Bad News For That Massive Treasury Short As Goldman Slashes Bond Yield Forecasts

By Heisenberg

Well, bad news for that crowded spec short in the 10Y: Goldman just slashed their year-end targets for G10 yields across the board.

Last Friday, when the latest CFTC data hit, Jeff Gundlach was pretty adamant about the possibility that a short squeeze might be imminent.

“Massive increase this week in short positions against 10 &30 yr UST mkts. Highest for both in history, by far”, Jeff tweeted, before warning that the lopsidedness “could cause quite a squeeze.”

As a reminder, the net non-commercial short in the 10Y increased to a record 698,194 contracts in the week through last Tuesday.



If you’ve followed Goldman’s forecasts for 10Y U.S. yields, you likely already knew what the rationale was here. Back in May, the bank suggested that Treasury shorts needn’t be concerned with how much company they had. A quick look at the chart above is all you need to remind yourself that while the position has gotten considerably more crowded, it had became a lopsided trade again by March.

“A common concern among investors is that positioning has become too crowded,” Goldman wrote in a note dated May 14, adding that “the market, the argument goes, cannot build up duration shorts indefinitely.”

Part of the bank’s counterargument revolved around the idea that extreme positioning can persist for quite a while. They gave some examples, like this one:

After net shorts reached a historical peak in March 2010, it took the market around 8 weeks to unwind them by 5 percentage points and another 10 weeks to cut further from the elevated 10%. The pattern is not limited to one episode, with similarly extreme positioning remaining extreme for months.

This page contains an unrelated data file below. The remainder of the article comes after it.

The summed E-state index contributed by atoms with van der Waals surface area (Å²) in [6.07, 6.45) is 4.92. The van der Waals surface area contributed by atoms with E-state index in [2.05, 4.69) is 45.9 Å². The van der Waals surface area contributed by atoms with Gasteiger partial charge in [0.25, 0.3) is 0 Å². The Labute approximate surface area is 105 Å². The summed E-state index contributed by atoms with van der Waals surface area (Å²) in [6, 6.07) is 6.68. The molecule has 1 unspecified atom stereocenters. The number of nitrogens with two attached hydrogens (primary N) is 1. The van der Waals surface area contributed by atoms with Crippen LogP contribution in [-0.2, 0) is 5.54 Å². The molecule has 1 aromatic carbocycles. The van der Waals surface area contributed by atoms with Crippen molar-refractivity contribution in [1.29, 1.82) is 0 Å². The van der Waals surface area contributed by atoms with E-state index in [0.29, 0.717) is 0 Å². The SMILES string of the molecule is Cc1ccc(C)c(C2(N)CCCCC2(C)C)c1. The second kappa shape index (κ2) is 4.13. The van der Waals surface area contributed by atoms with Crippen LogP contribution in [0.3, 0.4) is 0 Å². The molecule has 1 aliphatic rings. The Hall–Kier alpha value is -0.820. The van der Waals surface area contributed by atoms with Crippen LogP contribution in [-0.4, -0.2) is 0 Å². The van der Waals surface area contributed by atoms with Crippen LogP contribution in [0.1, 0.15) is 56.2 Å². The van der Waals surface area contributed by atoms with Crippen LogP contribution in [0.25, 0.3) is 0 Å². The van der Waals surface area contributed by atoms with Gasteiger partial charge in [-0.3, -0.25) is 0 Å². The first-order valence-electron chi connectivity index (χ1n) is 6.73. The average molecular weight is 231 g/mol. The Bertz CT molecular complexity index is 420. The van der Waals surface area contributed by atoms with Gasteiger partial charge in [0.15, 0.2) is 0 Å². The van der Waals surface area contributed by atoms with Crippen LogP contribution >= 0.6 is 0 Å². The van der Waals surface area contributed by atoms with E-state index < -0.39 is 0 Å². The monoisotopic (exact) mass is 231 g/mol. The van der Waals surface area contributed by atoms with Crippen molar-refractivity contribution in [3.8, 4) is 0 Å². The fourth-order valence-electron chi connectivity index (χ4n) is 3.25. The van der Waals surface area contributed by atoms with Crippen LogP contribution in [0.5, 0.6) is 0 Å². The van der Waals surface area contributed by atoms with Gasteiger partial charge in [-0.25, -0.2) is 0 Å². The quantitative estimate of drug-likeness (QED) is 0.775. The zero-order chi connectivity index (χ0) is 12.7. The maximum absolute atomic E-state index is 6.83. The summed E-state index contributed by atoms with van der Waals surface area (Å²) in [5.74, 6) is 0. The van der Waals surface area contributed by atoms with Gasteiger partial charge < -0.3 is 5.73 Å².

Goldman has been persistent in their argument that the term premium is too low and that’s what I meant above when I said that if you’ve followed Goldman’s U.S. yields forecasts, you likely already knew what the rationale was for their decision to slash their 2018 target. Here’s the bank, explaining on Wednesday:

First, we note that there has been no change to our view of Fed policy tightening—we still expect another six hikes, one every quarter, until we end with the federal funds target range at 3.25-3.5% by YE2019. We have, however, revised estimates of term premium increases down to 30-40bp. As a result of our analysis, we have also revised our estimate for the cyclical peak for 10y yields lower by 20bp, to 3.4%.

There you go. It’s down to a downward revision in their projection for the term premium. This is always a tedious discussion and in a recent note on the curve (mentioned here), Goldman gets into the specifics, but suffice to say the term premium discussion has vexed many a keen market observer.

As far as the rest of G10, they’re pricing a smaller spillover (i.e., a smaller bearish shock) from the U.S. and the downward revision to 10Y bund and JGB yields reflects “a later start to normalization” in Europe and Japan, following Draghi’s introduction of date-dependent rates guidance and the BoJ’s adoption of forward guidance on rates late last month, respectively. Here’s Goldman:

We now forecast that US 10y yields will be around 3.10% (vs. 3.25% previously) by year-end 2018. The changes we have made to European and Japanese forecasts are more substantial—with 10y German, UK, and Japanese rates ending the year at 0.5%, 1.45% and 0.12% respectively.


So Goldman’s forecast for 10Y yields in the U.S. is now 3.10 by year-end, down from 3.25 previously.

If Jerome Powell ends up bowing to Trump and leaning dovish catalyzing Jeff Gundlach’s short squeeze, that 3.10 target may end up looking laughably high four months from now. Oh, and then there’s the possibility that Trump’s legal woes worsen and prompt a flight to safety.

On the other hand, the Fed minutes didn’t seem to suggest that policymakers are predisposed to taking a pause, and it seems unlikely that Powell is going to say anything in Jackson Hole that comes across as any semblance of dovish.

For more on that (i.e., for more on why a short squeeze might not in fact be in the cards) Bloomberg’s Brian Chappatta has great counterargument which you should take a few minutes to read here: “Gundlach Proves a Short Squeeze Excites Everyone“.

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